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Our Top 4 Takeaways for Podcasters from This Year’s PodX Convention

In late May, all the leading players in the world of podcasts — networks, hosts, aspiring podcasters, and of course, fans — descended upon Nasvhille, Tennessee to attend the inaugural PodX convention. Some of our favorite Patreon podcasters made the trip, along with the Patreon team, to learn more about the constantly expanding audio industry and its community.

Are you thinking of starting a podcast or putting your audience growth into overdrive? PodX is the place to learn more about best practices and honing your craft, says Patreon’s Katrina Estrella. “The podcast community is surprisingly tight-knit. Podcasting can be a very isolating experience, as the creators constantly have headphones on and are editing,” Estrella says.

“Podcasters really enjoy conferences like PodX that are focused on the creators. It allows them to get together with other podcasters and share their experiences or bounce ideas off of.”

Our team spent three days on the ground, meeting other podcasters, listening to panels, and discovering new trends within the industry. Estrella and Patreon’s Creator Success Team Lead Laura Benson share four takeaways from their time there.

1. Stay flexible when monetizing

While it’s still young, the advertising industry is growing at a rapid pace. Recent research predicts ad revenues for podcasts to double by 2020, going up to $659 million. The most popular type of ad? Those read by the host as it doesn’t interrupt the listening experience.

“It is much tougher to earn a living as a podcaster than I thought. Also, discoverability is quite a challenge for many new podcasts,” says Benson about the pain points of monetization explored at PodX.

So what can you do? While advertising can move the needle on monetization, make sure to stay on brand. Using an ad that doesn’t represent you and your mission as a host, may turn your subscribers off instead of driving revenue.

“You have to be careful about what you pick so that you don't sacrifice your voice, vision, and brand of your show,” says Benson. “Additionally, with the difficulty of advertising, a few folks mentioned that there are just smaller deals being made. They aren't making as much per ad as they were a few years ago. This is most likely due to the saturation of ads in the space.”

Since the money to be made within advertising continues to be in flux, make sure to diversify your revenue streams and leverage your subscriber base through Patreon, for example. Once your fans see that you’re trying to put more content out for them, via tiers or a live show, they will flock to support you.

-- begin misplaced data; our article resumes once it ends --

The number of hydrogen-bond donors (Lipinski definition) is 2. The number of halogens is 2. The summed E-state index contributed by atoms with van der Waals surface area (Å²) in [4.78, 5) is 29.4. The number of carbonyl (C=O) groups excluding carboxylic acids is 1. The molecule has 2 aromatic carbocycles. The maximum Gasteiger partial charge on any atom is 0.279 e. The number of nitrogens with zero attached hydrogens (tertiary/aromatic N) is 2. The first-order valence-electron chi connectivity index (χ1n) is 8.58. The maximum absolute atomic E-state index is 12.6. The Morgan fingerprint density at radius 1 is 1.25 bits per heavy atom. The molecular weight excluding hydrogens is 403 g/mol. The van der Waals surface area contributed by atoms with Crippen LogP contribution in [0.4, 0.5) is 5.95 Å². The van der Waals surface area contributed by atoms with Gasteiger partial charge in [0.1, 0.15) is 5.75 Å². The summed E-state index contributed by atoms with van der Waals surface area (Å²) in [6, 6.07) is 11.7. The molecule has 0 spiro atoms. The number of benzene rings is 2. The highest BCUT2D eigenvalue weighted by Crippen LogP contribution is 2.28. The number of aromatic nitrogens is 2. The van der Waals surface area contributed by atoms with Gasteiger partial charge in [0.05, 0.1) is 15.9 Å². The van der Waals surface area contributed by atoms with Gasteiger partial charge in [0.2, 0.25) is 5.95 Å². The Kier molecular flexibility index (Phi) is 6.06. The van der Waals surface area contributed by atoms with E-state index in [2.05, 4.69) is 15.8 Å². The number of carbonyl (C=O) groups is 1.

2. Have a guest, be a guest

Collaboration is at the heart of growing and retaining your audience. Partnering with other brands, sites, or big-name guests can help increase your credibility. So, meeting other podcasters within your niche, whether in-person at PodX or through the Internet, can help you expand your reach to a broader audience.

“Seek out people making similar content or covering a topic in a related niche to work with your network and grow your audience substantially,” says Benson. “[Collaborate and invite] them onto your show. Live shows are a great way to get listeners involved too.”

Surrounding yourself with a supportive community can help you see the gaps within your content too. If you’re a fan of another podcast host, reach out to them to have a conversation about collaborating, promoting each other’s podcasts, or for advice on new trends.

3. Inside jokes? You got ‘em

Nurturing your community and making them feel like they are part of your creative process will yield loyalty and authentic engagement. It’s essential to spend some time getting to know your fans — selling is loving, after all. It’s important to make it personal and ask questions.

Estrella shares that Hamilcast is an excellent example of being close to your podcast community. Makes sense as podcast host Gillian Pensavalle says on her page, “The Hamilcast has the best listeners in the world, and I will challenge anyone who says otherwise to a duel.”

[At PodX,] they accidentally had a bunch of inside jokes, which made new listeners get FOMO and want to become a Patron or join the Discord community to be part of the fun,” says Estrella. “This type of interaction only comes with genuine relationship building with the existing community, so continue to invest in that.”

Engage your audience through Facebook groups, personal Q&A videos, behind the scenes content, and valuable content regardless of their tier. Listen to your community and let them tell you what they want to see.

4. Focus on storytelling and consistency

Your perspective is unique in a lot of ways — tell a story through your lens. Just like other media, storytelling is vital. Your audience needs a reason to continue tuning in every day, week, and month. Nail down your podcast mission and an outline of the season as you start to dip your toe in the industry.

Once you have your topic and a tentative roadmap for your season, reach back out to your audience via social media, newsletter, or wherever they are. Ask them what they think, what they want to see, and how often. Consistency in both timing and quality content will make you stand out within your community as a reliable creator.

Make them enthusiastic about what you’re creating, manage expectations, and move forward. It’s all about building community — just like at PodX.